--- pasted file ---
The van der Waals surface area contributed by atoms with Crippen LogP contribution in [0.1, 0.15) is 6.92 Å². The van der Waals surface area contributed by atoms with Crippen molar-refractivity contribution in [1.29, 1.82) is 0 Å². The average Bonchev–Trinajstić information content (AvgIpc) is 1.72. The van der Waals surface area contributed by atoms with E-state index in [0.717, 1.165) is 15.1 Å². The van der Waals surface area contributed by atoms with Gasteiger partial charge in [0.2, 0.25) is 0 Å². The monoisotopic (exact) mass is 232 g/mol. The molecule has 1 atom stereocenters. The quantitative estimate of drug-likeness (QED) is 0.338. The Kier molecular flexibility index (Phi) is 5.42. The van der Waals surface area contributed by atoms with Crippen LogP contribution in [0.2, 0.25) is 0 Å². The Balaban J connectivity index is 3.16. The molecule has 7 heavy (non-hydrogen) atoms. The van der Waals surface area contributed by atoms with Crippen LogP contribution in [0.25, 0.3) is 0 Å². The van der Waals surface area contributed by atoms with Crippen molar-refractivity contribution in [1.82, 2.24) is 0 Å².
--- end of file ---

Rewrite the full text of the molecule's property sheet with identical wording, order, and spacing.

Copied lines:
The van der Waals surface area contributed by atoms with Crippen LogP contribution in [0.1, 0.15) is 6.92 Å². The van der Waals surface area contributed by atoms with Crippen molar-refractivity contribution in [1.29, 1.82) is 0 Å². The average Bonchev–Trinajstić information content (AvgIpc) is 1.72. The van der Waals surface area contributed by atoms with E-state index in [0.717, 1.165) is 15.1 Å². The van der Waals surface area contributed by atoms with Gasteiger partial charge in [0.2, 0.25) is 0 Å². The monoisotopic (exact) mass is 232 g/mol. The molecule has 1 atom stereocenters. The quantitative estimate of drug-likeness (QED) is 0.338. The Kier molecular flexibility index (Phi) is 5.42. The van der Waals surface area contributed by atoms with Crippen LogP contribution in [0.2, 0.25) is 0 Å². The Balaban J connectivity index is 3.16. The molecule has 7 heavy (non-hydrogen) atoms. The van der Waals surface area contributed by atoms with Crippen LogP contribution in [0.25, 0.3) is 0 Å². The van der Waals surface area contributed by atoms with Crippen molar-refractivity contribution in [1.82, 2.24) is 0 Å².